Idina Menzel as Elphaba and Kristen Chenoweth as Glinda perform Defying Gravity, the green witch's anthem from Wicked, at the 2004 Tony Awards.
For 64 years, we knew how to take The Wizard of Oz's Wicked Witch of the West: She was the green-skinned meanie who wanted to kill sweet Dorothy, and her little dog, too. She commanded the Flying Monkeys and an iconic cackle. And she looked remarkably like mean old Elmira Gulch, who tried to take little Toto away from Dorothy, before the Kansas girl rode her tornado to Oz.
We hated the Wicked Witch of the West, and a remarkable performance by Margaret Hamilton only enhanced our loathing (ding).
What was that -- "loa-thing, pure and un-adulterated loa-thing."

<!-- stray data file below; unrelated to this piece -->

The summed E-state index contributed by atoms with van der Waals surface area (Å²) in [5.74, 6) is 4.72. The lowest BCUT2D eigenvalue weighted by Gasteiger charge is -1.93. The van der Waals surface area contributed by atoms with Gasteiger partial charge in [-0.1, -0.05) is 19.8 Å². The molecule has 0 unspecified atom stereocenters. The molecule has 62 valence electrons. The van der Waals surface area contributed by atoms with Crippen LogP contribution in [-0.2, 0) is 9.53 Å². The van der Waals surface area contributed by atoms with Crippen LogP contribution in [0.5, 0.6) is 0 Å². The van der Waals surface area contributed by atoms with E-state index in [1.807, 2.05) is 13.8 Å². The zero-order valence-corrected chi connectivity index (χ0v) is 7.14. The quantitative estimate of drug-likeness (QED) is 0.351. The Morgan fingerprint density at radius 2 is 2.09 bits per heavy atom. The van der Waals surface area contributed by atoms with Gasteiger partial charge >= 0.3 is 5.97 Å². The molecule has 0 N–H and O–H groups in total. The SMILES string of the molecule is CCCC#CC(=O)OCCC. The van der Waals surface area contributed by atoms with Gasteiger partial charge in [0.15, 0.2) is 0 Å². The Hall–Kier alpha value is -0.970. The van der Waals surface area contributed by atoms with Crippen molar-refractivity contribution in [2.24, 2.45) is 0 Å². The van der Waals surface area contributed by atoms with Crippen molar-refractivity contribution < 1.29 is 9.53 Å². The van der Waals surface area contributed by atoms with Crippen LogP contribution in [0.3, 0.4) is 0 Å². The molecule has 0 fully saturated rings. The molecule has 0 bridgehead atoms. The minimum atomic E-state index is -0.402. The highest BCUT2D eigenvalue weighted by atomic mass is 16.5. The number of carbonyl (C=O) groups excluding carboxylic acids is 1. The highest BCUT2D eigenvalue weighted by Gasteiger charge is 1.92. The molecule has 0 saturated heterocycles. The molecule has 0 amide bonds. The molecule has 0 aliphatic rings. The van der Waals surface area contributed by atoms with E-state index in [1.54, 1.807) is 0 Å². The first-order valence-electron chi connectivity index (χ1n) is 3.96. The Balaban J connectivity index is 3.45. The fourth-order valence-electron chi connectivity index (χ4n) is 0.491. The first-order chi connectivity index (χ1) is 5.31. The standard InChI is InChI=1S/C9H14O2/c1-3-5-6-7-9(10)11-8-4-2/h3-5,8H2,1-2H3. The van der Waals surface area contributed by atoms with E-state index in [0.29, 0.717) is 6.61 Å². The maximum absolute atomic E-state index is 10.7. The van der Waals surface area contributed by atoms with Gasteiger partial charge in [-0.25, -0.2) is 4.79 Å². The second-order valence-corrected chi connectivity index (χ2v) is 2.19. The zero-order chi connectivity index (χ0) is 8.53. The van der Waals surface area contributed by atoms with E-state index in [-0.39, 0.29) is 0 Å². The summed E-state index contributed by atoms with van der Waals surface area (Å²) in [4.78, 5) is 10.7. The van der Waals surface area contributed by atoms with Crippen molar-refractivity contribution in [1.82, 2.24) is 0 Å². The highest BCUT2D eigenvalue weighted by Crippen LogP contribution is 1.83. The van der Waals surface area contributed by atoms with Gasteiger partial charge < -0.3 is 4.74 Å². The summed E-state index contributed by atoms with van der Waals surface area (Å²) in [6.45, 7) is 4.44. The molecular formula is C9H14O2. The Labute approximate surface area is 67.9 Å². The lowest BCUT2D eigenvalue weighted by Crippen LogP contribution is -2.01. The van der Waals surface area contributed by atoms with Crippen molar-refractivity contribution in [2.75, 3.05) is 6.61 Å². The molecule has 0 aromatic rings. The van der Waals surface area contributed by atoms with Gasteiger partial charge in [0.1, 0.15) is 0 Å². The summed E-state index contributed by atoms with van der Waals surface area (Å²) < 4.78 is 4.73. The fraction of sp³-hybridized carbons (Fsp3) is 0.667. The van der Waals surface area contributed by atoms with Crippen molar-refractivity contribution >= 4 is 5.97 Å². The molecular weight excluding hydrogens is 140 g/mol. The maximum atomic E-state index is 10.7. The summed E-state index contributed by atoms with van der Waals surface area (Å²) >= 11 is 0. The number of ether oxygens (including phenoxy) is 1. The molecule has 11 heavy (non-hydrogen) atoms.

It's that contempt anthem from Wicked, the hit Broadway musical that turned the whole Wizard of Oz story on its head.
Was the green witch actually wicked? Or was she merely suppressed by a conformist regime led by the Wizard himself? Were she and Glinda actually good friends whose bond was strained by the "good" witch's inability to break away from the establishment? Were they in fact in cahoots to stage the Wizard's banishment from Oz so Glinda could take over and Elphaba could escape with her true love, Fiyero, aka The Scarecrow?
Kinda casts a whole new light on the whole "Wicked" witch deal, eh?
Well, whether you adhere to the original story in L. Frank Baum's novel or the new take, based on Gregory Maguire's 1996 novel, there's no denying the 1939 film of The Wizard of Oz is a bona fide classic and well-worth seeing on a big screen. The transformation from black-and-white Kansas to color Oz is particularly stunning shown floor to ceiling, as it will be at 1:30 and 7:15 p.m. Wednesday at the Kentucky Theatre. The Wizard is this week's entry in the Kentucky's Summer Classics series. Admission is $3.